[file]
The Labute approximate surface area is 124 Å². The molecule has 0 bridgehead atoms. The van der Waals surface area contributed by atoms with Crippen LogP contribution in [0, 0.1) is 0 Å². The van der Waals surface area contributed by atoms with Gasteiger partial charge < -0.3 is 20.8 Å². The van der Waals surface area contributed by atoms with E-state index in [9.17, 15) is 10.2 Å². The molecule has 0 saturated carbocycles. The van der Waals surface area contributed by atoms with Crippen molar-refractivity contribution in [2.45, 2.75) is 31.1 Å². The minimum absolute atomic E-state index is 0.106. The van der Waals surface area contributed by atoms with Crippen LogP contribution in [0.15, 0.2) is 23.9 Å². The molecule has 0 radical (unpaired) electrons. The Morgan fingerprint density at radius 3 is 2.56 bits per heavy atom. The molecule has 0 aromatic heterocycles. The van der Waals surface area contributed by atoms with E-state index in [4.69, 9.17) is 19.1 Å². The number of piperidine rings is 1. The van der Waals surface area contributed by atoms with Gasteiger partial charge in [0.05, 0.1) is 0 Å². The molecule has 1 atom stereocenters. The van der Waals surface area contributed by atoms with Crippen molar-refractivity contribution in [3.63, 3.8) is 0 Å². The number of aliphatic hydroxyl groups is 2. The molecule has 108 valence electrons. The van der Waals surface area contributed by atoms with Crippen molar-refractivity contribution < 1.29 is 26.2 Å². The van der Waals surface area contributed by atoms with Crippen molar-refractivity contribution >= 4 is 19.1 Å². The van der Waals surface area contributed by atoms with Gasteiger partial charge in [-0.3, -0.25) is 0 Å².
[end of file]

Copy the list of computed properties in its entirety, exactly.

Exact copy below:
The Labute approximate surface area is 124 Å². The molecule has 0 bridgehead atoms. The van der Waals surface area contributed by atoms with Crippen LogP contribution in [0, 0.1) is 0 Å². The van der Waals surface area contributed by atoms with Gasteiger partial charge < -0.3 is 20.8 Å². The van der Waals surface area contributed by atoms with E-state index in [9.17, 15) is 10.2 Å². The molecule has 0 saturated carbocycles. The van der Waals surface area contributed by atoms with Crippen molar-refractivity contribution in [2.45, 2.75) is 31.1 Å². The minimum absolute atomic E-state index is 0.106. The van der Waals surface area contributed by atoms with Crippen LogP contribution in [0.15, 0.2) is 23.9 Å². The molecule has 0 radical (unpaired) electrons. The Morgan fingerprint density at radius 3 is 2.56 bits per heavy atom. The molecule has 0 aromatic heterocycles. The van der Waals surface area contributed by atoms with E-state index in [4.69, 9.17) is 19.1 Å². The number of piperidine rings is 1. The van der Waals surface area contributed by atoms with Gasteiger partial charge in [0.05, 0.1) is 0 Å². The molecule has 1 atom stereocenters. The van der Waals surface area contributed by atoms with Crippen molar-refractivity contribution in [3.63, 3.8) is 0 Å². The number of aliphatic hydroxyl groups is 2. The molecule has 108 valence electrons. The van der Waals surface area contributed by atoms with Crippen molar-refractivity contribution < 1.29 is 26.2 Å². The van der Waals surface area contributed by atoms with Crippen molar-refractivity contribution >= 4 is 19.1 Å². The van der Waals surface area contributed by atoms with Gasteiger partial charge in [-0.3, -0.25) is 0 Å².